A scrapbook of stuff I'm reading / looking at / listening to / thinking about...
Posts tagged "office hours"
Right now, I’m inspired by anyone with a career longer than, say, 20 years, who still manages to produce decent work. In this culture we celebrate the fast risers, the startups, the “young guns,” but I’m more impressed by people with a couple of decades under their belt. How do you keep going? I’m thirty years old and I’m already tired.
(I talked about this more at length in my SXSW keynote.)
I’m terrified of the deep sea. Terrified.
Can art come from fear? Sure. I mean, why not? Like, “Shit! I’m afraid I won’t make rent this month. Better make some art…”
I have the same advice for all students: Go into as little debt as possible, because that will give you more options when you graduate. Get the education you need for as cheap as you can get it. Spend as much time in the library as you can and read as much as you can. Soak it up.
Yeah. (In case people don’t know what visual notetaking is, I posted some of my own notes from over the years.)
I started drawing notes in 2006 when I stumbled onto graphic facilitation. I’d draw at lectures and concerts, I’d draw while reading, sometimes I’d even draw during movies.
In 2010, my friends and I did a SXSW panel about visual note-taking, and then they really took off. (There are a ton of people doing it now, just google.) Two people on that panel put out books on the subject: Mike Rohde’s The Sketchnote Handbook, and Sunni Brown’s The Doodle Revolution. Those are both definitely worth checking out.
My advice to folks starting out: just have fun with it. Don’t worry about whether it’s good enough to share — the best notes I did, I was just having fun, seeing how the ideas spread out in space.
I did visual notetaking professionally for a while, and I know people who run really lucrative businesses doing it for big companies, but it was always stressful for me (drawing with the meter running sometimes turns into a performance rather than a natural exploration of ideas) and at a certain point I realized I didn’t want to draw other people’s ideas, I wanted to draw my own.
It’s weird that you don’t think theatre is a created, physical thing! There’s the stage, the props, the actors, the audience…
Off the top of my head: Start an Instagram account and take behind-the-scenes photos as you produce the show. Shoot video of little mini bits of rehearsals. Shoot two actors rehearsing dialogue in front of the camera. Etc.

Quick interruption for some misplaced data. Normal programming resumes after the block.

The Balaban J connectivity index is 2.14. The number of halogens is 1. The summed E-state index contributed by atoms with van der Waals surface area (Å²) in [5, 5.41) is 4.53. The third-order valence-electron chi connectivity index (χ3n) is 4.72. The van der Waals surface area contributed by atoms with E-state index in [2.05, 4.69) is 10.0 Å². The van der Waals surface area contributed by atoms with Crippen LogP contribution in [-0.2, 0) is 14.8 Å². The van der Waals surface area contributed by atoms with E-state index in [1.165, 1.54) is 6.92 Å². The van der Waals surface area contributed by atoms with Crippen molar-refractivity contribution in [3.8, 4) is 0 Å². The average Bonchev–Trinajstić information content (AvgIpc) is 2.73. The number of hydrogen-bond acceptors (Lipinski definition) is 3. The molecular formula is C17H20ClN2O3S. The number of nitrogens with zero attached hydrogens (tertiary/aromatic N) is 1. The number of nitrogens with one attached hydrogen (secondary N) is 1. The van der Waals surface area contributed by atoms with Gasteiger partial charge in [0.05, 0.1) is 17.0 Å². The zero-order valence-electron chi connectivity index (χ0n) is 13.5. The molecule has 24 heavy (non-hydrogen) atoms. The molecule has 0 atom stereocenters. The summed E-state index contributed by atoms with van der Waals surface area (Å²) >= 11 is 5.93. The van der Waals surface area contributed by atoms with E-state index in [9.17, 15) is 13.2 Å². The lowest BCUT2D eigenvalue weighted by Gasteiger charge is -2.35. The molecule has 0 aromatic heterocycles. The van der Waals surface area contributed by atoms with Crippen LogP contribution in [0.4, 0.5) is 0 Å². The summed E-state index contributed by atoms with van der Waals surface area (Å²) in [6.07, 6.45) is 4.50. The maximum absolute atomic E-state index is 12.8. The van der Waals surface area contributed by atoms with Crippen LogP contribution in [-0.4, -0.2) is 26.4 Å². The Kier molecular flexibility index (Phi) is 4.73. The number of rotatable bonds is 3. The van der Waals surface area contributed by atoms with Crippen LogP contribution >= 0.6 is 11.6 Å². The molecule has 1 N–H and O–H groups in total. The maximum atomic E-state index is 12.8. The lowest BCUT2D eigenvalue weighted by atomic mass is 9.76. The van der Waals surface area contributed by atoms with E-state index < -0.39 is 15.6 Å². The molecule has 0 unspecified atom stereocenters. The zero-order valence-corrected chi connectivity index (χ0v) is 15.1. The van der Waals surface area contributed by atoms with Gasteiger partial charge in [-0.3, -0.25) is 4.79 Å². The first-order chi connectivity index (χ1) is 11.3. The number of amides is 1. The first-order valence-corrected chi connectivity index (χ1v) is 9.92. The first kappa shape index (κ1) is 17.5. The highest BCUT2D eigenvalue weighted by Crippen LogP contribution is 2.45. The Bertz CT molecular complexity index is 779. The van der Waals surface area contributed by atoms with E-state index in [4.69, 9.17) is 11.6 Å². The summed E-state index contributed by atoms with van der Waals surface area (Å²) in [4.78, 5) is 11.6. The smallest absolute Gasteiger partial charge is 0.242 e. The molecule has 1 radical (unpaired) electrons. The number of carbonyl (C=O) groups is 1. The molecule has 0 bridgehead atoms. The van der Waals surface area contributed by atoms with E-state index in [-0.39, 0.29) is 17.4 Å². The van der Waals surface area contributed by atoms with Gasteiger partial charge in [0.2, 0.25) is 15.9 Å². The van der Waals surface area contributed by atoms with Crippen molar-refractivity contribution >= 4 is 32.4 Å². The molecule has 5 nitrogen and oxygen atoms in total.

I’m sure there’s a troupe out there that does this well. Google around.
The New York Times, a Sharpie (fine point), and a Marks-A-Lot chisel tip, usually. Sometimes I use a dry erase marker and an overhead transparency before I do any blacking out. All just shitty office supplies you can buy at Target or wherever.
For posting, I just take a photo on my iPhone, adjust the levels a bit, and post it to Instagram. For prints and archiving, I use an ancient Epson scanner and Photoshop.
I was lucky and got some really good teachers coming up, but most of my real mentors were Mentors From Afar. Here’s Seth Godin:
I think that heroes are more important than mentors. A hero is somebody who you can emulate; somebody who raises the bar for you. Heroism scales, so one person can be a hero for a lot of people. Mentoring is over-rated in that there’s this myth that they will pick you, cover for you when you make mistakes, encourage you, and be at your side until you become your true, best self. There are very few of those relationships in the world.
Emphasis mine. Scale is a big problem. I can’t even answer all my email, let alone take on mentees or interns or whatever. If I did, I’d have no time to actually make the stuff that makes you want me as a mentor, you know?
Here’s a bit from Show Your Work:
As a human being, you have a finite amount of time and attention. At some point, you have to switch from saying “yes” a lot to saying “no” a lot. “The biggest problem of success is that the world conspires to stop you doing the thing that you do, because you are successful,” writes author Neil Gaiman. “There was a day when I looked up and realised that I had become someone who professionally replied to email, and who wrote as a hobby. I started answering fewer emails, and was relieved to find I was writing much more.”
I find myself in the weird position now where I get way more email from people than I could ever answer and still do everything I need to do. The way I get over my guilt about not answering email is to hold office hours. Once a month, I make myself available so that anybody can ask me anything on my website, and I try to give thoughtful answers that I then post so anyone can see.
You just have to be as generous as you can, but selfish enough to get your work done.
Trying my best…